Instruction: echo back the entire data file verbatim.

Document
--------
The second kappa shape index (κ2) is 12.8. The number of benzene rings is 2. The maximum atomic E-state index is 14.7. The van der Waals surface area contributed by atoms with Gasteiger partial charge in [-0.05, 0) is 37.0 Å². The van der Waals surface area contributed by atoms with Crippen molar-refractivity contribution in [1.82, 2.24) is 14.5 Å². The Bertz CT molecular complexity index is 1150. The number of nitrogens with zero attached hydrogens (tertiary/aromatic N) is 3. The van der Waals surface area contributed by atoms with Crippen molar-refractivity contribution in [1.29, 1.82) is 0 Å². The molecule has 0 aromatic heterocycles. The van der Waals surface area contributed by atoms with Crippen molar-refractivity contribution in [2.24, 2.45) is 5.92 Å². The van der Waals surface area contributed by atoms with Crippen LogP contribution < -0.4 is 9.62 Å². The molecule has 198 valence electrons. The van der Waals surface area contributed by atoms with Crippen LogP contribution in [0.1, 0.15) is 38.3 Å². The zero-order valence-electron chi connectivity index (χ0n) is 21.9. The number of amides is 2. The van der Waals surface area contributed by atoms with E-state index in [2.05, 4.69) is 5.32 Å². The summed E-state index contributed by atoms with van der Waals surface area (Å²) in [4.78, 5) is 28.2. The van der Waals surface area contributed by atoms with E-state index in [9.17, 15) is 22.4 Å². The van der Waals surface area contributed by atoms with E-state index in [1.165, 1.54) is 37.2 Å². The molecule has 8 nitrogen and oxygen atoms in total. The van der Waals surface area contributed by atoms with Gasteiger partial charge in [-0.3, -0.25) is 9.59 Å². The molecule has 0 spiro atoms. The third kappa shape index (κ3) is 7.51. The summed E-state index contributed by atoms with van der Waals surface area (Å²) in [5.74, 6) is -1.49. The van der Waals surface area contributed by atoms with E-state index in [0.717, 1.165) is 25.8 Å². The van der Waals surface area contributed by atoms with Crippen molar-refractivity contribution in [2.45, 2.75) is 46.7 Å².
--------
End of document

The second kappa shape index (κ2) is 12.8. The number of benzene rings is 2. The maximum atomic E-state index is 14.7. The van der Waals surface area contributed by atoms with Gasteiger partial charge in [-0.05, 0) is 37.0 Å². The van der Waals surface area contributed by atoms with Crippen molar-refractivity contribution in [1.82, 2.24) is 14.5 Å². The Bertz CT molecular complexity index is 1150. The number of nitrogens with zero attached hydrogens (tertiary/aromatic N) is 3. The van der Waals surface area contributed by atoms with Crippen molar-refractivity contribution in [1.29, 1.82) is 0 Å². The molecule has 0 aromatic heterocycles. The van der Waals surface area contributed by atoms with Crippen molar-refractivity contribution in [2.24, 2.45) is 5.92 Å². The van der Waals surface area contributed by atoms with Crippen LogP contribution < -0.4 is 9.62 Å². The molecule has 198 valence electrons. The van der Waals surface area contributed by atoms with Crippen LogP contribution in [0.1, 0.15) is 38.3 Å². The zero-order valence-electron chi connectivity index (χ0n) is 21.9. The number of amides is 2. The van der Waals surface area contributed by atoms with E-state index in [2.05, 4.69) is 5.32 Å². The summed E-state index contributed by atoms with van der Waals surface area (Å²) in [4.78, 5) is 28.2. The van der Waals surface area contributed by atoms with E-state index in [9.17, 15) is 22.4 Å². The van der Waals surface area contributed by atoms with E-state index in [1.165, 1.54) is 37.2 Å². The molecule has 8 nitrogen and oxygen atoms in total. The van der Waals surface area contributed by atoms with Gasteiger partial charge in [-0.3, -0.25) is 9.59 Å². The molecule has 0 spiro atoms. The third kappa shape index (κ3) is 7.51. The summed E-state index contributed by atoms with van der Waals surface area (Å²) in [5.74, 6) is -1.49. The van der Waals surface area contributed by atoms with E-state index in [0.717, 1.165) is 25.8 Å². The van der Waals surface area contributed by atoms with Crippen molar-refractivity contribution in [2.45, 2.75) is 46.7 Å².